Wales' Shadow Minister for Education has criticised the Welsh Government as 'a barrier to the success of young people in schools' following a major review into the education system here.
The National Union of Teachers in Wales says a report into the education system in Wales "will need to be digested fully in time."
The Organisation for Economic Co-Operation and Development found the Welsh Government "lacks a long-term vision" for the school system.
Plaid Cymru Shadow Education Minister, Simon Thomas, has called for the Welsh Government to "end the blame game" for education in Wales, after another international report found failings in the education system.
A major review from the Organisation for Economic Co-Operation and Development says the Welsh Government "lacks a long-term vision" for the school system.
The OECD's review praises the schools system here and its basic infrastructure, but says teachers and headteachers should receive more support.
- Schools - "Schools offer positive learning environments with good teacher-student relations and classrooms conducive to learning"
- Teaching - Recommendations include: "Raise the status of the profession and commit to initial teacher training" and "ensure quality continuous professional development"
- Low achievers - "A high proportion of low performers, with schools unable to respond to the learning needs of all their students" - it recommends: "Welsh schools need to move towards more personalised learning"
- Reforms - Recent "far-reaching" reforms such as the National Literacy and Numeracy Framework and Reading and Numeracy Tests for students in Years 2 to 9 - "the pace of reform has been high, sometimes too high", evidence of "the profession feeling increasingly overwhelmed by the high pace of change"
Recommendations also include ensuring Estyn inspections and the controversial secondary school 'banding' system "have greater coherence."
"Consider making the school banding calculation method more transparent, reducing the frequency with which schools are banded and judging schools on mutually agreed criteria for quality."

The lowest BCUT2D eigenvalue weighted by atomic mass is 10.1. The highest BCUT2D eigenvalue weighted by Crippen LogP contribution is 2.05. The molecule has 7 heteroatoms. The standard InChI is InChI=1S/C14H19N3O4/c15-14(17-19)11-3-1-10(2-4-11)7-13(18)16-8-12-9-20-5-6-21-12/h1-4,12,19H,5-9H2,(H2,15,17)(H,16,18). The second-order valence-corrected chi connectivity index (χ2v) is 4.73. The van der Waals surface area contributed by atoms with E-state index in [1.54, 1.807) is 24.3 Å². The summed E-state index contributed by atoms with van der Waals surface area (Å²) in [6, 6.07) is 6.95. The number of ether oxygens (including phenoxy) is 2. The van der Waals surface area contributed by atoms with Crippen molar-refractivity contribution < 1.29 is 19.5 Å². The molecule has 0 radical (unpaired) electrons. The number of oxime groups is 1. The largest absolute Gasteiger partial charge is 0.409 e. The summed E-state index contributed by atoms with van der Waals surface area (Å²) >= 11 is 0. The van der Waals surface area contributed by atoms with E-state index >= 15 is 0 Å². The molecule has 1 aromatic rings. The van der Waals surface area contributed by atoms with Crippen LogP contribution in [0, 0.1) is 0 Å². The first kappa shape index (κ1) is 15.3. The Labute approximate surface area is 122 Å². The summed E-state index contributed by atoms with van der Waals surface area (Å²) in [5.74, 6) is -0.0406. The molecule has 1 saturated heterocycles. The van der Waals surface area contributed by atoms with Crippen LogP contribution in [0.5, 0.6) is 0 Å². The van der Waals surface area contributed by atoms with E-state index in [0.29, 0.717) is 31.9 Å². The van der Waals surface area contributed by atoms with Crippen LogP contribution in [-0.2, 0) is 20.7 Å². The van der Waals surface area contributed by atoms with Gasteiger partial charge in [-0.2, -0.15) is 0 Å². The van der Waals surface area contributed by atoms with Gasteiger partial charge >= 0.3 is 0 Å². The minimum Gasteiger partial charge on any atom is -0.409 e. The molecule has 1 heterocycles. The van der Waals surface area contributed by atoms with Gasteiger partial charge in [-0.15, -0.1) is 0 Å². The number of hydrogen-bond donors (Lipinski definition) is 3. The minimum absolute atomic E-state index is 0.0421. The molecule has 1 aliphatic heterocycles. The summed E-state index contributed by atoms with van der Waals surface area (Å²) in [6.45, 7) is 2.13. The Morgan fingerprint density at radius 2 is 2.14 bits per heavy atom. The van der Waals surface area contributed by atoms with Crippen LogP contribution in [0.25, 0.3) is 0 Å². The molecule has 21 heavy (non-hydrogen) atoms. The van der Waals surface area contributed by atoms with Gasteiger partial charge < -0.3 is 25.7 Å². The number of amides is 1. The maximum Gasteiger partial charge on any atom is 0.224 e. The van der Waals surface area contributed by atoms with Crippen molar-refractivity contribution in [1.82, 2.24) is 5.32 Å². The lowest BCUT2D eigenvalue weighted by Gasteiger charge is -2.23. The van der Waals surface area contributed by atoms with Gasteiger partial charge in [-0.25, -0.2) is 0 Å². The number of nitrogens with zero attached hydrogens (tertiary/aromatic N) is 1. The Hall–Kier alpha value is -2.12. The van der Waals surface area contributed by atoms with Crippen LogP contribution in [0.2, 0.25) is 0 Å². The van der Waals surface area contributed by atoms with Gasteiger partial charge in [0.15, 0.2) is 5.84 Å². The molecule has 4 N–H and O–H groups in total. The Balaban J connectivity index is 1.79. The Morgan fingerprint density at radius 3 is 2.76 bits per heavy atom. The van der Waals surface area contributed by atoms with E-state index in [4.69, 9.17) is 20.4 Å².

Independent education consultant Terry Mackie argues that the key theme from today's report from the OECD, and what should now become a focus for the Welsh Government, is the need to improve how schools support low-achieving pupils.
"It is beyond dispute that Wales has not met the diverse learning needs of all students," he said.
Mr Mackie describes the problem as "fixable", and says there needs to be "differentiating" teaching for individual pupils, intervening where they need extra support.
The Welsh Government says the OECD's report shows that "the direction of travel we've set is the right one" in terms of improving education in Wales.
Education Minister Huw Lewis said he takes on board a number of recommendations - and that the call for a smaller number of long-term objectives is "sound."
An international review has criticised the Welsh Government's handling of the schools system here, saying it "lacks a compelling and long-term vision to steer its reform efforts."
The Organisation for Economic Co-Operation and Development (OECD), which is behind the influential PISA rankings, says that the speed of reforms made in recent years "has been high, sometimes too high", leading to teachers "feeling increasingly overwhelmed".
It calls for a clear, longer-term strategy from the Welsh Government, with a reduced number of priorities.
Questions are also raised over the new model of regional consortia for driving school progress - with today's report saying "the school improvement infrastructure is underdeveloped and lacks a clear implementation strategy."
The OECD says Wales should focus on the basics - improving teaching standards by raising the status of the profession, and supplying better training - and providing more personalised learning for a high number of low achievers.
It also recommends changes to the controversial secondary school 'banding' system.
The report was commissioned by the Welsh Government in 2012 to assess education standards, and make recommendations for improvement.
Pupils sat the last set of so-called PISA tests in December 2012, and the results were published in December 2013 - with Wales ranked 43rd out of 68 countries for maths, 41st for reading and 36th for science - all lower positions than three years previously.